How to choose your rental references
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Submitting a great rental application is key to getting the rental property you want. Once your personal information, proof of income and background checks are complete, the references you include with your application can make or break the deal.

A rental reference (or referral) is a vote of confidence from someone who knows you in a personal, financial, educational, professional, or prior rental experience capacity.

Ideally, your rental reference will know you well enough to speak to your character and express it to a property manager.

Who you choose as your reference and what they say about you can make all the difference to your application. Here are a few things to consider when you get to this stage.

Are you shown as a good tenant?

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What relevance does your rental reference have to you?

When a property manager starts screening applicants and calling references, they will ask each person how they know you. If you include your Dad and uni mate, their opinion may look a little biased.

Where possible, choose people who can talk about how you’ve performed at your current job (your employer, for example). Look for a reference who can say you’ve demonstrated great personal responsibility through other means.

If possible, add a previous landlord to your reference list who can vouch for your ability to look after a rental property.

How to approach your rental references

If you have a few people in mind but want to select the most appropriate person for your application, think about some open-ended questions for them. Things like, ‘If I were to list you as a reference, what would you say you’ve noticed about me and responsibility?’ The answers you get will give you some idea of who to include.

Try to select people who know you well. You don’t want to pick casual acquaintances or a tutor who took you for one class back in the day. Avoid including your boyfriend or family members unless you plan to include personal references.

Choose your rental references wisely.

Once you’ve thought of a few people who know you well, work out whether they’d provide a positive reference for you. Remember, some people find it hard to say no to others, or they might not tell you that the reference they provide could be less than glowing.

A better move here is to offer your potential reference a way out. Let them know you won’t be offended should they prefer not to be contacted. Gauge their reaction and decide whether you still want to use them on your rental application.

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Who makes the perfect rental reference?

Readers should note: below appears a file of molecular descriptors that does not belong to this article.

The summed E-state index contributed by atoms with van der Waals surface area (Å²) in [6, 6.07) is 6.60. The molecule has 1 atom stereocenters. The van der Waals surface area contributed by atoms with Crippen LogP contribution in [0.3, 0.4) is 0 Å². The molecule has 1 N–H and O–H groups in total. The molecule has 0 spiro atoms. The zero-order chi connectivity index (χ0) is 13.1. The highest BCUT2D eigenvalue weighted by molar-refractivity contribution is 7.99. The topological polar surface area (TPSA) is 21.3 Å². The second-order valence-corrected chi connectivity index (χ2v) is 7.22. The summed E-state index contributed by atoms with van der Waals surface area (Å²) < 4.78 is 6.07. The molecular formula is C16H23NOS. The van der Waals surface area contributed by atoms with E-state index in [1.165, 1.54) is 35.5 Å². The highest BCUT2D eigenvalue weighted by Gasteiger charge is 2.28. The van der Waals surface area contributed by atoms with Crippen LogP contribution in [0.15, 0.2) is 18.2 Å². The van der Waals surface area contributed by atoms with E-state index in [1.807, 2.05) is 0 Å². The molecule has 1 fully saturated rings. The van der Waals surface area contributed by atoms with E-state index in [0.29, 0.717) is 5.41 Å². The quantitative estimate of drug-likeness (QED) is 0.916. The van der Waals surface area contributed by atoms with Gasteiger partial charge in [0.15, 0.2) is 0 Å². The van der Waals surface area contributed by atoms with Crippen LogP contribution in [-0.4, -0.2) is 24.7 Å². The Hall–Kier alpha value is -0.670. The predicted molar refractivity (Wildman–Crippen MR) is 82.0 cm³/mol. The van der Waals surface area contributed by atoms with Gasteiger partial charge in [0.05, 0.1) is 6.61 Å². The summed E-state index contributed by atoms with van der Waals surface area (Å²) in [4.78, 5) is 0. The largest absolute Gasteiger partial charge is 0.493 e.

A former landlord/property manager: If you had a good experience with your former property manager and know they would speak highly of you as a tenant, they’re probably the perfect choice.

A career mentor: Career mentors could make an excellent reference for your rental application. Their experience with you will most likely be a professional one, and they’ll be able to speak highly of your good qualities and ability to perform under pressure.

An employer: Employers have probably worked with you for a long time and would also make a great reference. Top tip: Ensure they’re happy with your work ethic and attitude first!

Volunteer supervisor: Have you done volunteer work in the past? If you worked under one supervisor, they would also make a great choice.

Think about the people in your life who think best of you in terms of what is needed to be a good tenant, such as:

  • Personal and financial responsibility;
  • Professionalism; and
  • Accountability
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No rental reference? Don’t stress.

Even if you’ve never rented before, you can still find people who make perfect rental application references.

Choose co-workers, employers, coaches or mentors. These are the ideal people to tell your potential landlord or property manager what you’d be like as a tenant. They will base their experience on what it was like to work with, coach or mentor you.

These people also make good references because their commentary will be even broader than ‘Yes, Matt paid his rent on time.’ Their opinion will also help demonstrate the character of someone who would make a great tenant.

Hot tip: Ask your employer to vouch for your timeliness and attendance. Reliability, punctuality and stability are all important factors for a landlord/agent.

Have a bad credit history? Be prepared to explain.

If you have quality references to include in your rental application, that’s half the battle done – especially if you have a bad credit score.

In some cases, the agent will run a credit check against your name to see how you have previously handled money. This result may be an indication of how reliably you could pay the rent.

Including good rental references will help vouch for your current (and past) spending habits and clarify any points the agent may question about your financial responsibility.

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Lauren Vardy
Lauren Vardy

Lauren Vardy is the Content Manager at, Australia's largest company dedicated to renters (ASX:RNT). Lauren has worked with since 2015 and manages the Blog. Formerly a journalist with Fairfax Media and Rural Press, Lauren has worked with multiple media groups in Australia and internationally on a freelance basis through publications including the Esperance Express, Southeast Asia Globe, Colosoul Magazine, The Sunday Times, and more.